This article originally appeared on VICE US
"Why? Why? Why haven't you called Jo?"
Those seven words are the sum of Anna Paquin's lines in Martin Scorsese's latest mafia opus The Irishman. The Oscar-winning actress speaks just one line that totals seven words in the three-and-a-half--hour-long film, and appears on screen for about 10 minutes—but it seems she and co-star Robert De Niro don't see any problem with that. To quote the film, it is what it is (only this time it doesn't signal anyone's about to get whacked).
Paquin plays Peggy Sheeran, daughter of De Niro's real-life mafia hitman and union head Frank Sheeran. The character internally wrestles with her father's frightening temper, moral bankruptcy, and devious employment, and I say internally because, as noted, she never says much of anything. The entirety of her performance is reliant on anxious stares, knowing glances, and angered brush-offs, though she does an excellent job at saying a lot with almost nothing.
As one of the key characters in the film, and one of the few women, many criticized her lack of dialogue and presence in the hours-long epic. In a November interview on The Director's Cut podcast, director Spike Lee chats with Scorsese about the film. When the subject of Paquin's role came up, Scorsese told Lee "I kept asking [screenwriter] Steve Zaillian if we could layer her in the story. I decided that she doesn’t have to say anything." He added, "'She has one line in the film. There’s something you can’t talk about. She knows it. She knows who he is. He knows she knows."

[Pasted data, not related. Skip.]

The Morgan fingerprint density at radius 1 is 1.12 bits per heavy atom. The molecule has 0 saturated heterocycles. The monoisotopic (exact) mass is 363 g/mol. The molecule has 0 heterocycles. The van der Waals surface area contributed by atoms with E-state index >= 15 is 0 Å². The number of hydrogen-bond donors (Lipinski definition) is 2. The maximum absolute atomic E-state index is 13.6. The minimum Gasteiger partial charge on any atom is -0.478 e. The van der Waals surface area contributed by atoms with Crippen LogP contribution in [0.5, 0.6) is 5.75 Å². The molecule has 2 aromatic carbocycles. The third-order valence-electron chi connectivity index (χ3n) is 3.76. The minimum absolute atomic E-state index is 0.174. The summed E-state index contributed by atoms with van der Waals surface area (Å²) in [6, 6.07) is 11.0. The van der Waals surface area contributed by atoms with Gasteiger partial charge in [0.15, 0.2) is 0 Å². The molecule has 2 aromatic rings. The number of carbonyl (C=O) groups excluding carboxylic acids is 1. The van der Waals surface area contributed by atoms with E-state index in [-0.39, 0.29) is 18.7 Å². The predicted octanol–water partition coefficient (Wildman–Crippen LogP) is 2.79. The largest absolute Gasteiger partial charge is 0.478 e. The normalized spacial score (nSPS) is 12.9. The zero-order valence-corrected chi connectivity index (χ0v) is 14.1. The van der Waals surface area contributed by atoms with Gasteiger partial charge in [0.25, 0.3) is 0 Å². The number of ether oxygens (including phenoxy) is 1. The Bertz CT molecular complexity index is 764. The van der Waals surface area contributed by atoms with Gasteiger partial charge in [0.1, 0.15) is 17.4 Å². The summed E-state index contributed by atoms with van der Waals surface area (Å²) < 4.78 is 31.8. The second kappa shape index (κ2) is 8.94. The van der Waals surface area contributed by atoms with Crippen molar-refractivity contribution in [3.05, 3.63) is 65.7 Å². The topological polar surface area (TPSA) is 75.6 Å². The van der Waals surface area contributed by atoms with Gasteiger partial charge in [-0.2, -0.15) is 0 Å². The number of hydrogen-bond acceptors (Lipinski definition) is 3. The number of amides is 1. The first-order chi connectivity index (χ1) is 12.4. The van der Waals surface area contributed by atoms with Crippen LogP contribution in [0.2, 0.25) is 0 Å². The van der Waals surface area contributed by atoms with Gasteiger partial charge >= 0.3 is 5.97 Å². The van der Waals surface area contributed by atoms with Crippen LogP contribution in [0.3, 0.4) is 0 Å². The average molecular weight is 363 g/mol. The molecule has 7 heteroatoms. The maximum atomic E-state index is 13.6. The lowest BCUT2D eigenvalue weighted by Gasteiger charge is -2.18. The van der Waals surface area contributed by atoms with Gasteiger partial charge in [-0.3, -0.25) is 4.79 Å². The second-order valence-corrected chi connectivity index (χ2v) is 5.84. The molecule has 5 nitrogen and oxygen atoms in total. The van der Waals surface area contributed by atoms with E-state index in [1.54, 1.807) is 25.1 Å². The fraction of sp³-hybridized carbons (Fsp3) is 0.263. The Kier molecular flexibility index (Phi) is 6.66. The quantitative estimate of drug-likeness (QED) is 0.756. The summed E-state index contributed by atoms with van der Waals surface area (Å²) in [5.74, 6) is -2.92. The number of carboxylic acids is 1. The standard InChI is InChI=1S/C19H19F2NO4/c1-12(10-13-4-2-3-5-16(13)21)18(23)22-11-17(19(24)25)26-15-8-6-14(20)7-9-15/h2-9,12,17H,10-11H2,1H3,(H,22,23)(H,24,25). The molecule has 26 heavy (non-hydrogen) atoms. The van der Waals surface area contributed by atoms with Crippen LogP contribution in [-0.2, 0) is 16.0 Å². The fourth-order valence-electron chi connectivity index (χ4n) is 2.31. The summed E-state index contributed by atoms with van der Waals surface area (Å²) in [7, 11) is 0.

Paquin, however, has never seen an issue with the few words she speaks in the film. In October, during the UK premiere of the film, she told the Daily Mail that she believes "a lot can be said without words," noting that Peggy's lack of dialogue is a character choice that speaks to her relationship with her father.
"I think sometimes a look is worth a thousand words and the internalized judgement that she has passed on her father is not something that she would be able to verbalize, not at that stage of her life. She'd need 20 years of therapy to be able to explain to him why he was a problematic parent. But it was really interesting, it was a bit of a challenge but one that was incredibly exciting for me," she said.
De Niro also defended Scorsese's choice, telling USA Today, "She was very powerful and that’s what it was. Maybe in other scenes there could’ve been some interaction between Frank and her possibly, but that’s how it was done. She’s terrific and it resonates.”
Paquin further defended her lack of screen time in the film on Twitter. In response to tweets of a Daily Mail article around the backlash, she tweeted "Nope, nobody was doing any 'ordering'. I auditioned for the privilege of joining the incredible cast of .@TheIrishmanFilm and I’m incredibly proud to get to be a part of this film."
So it seems she's fine with it, even if others aren't. It is what it is.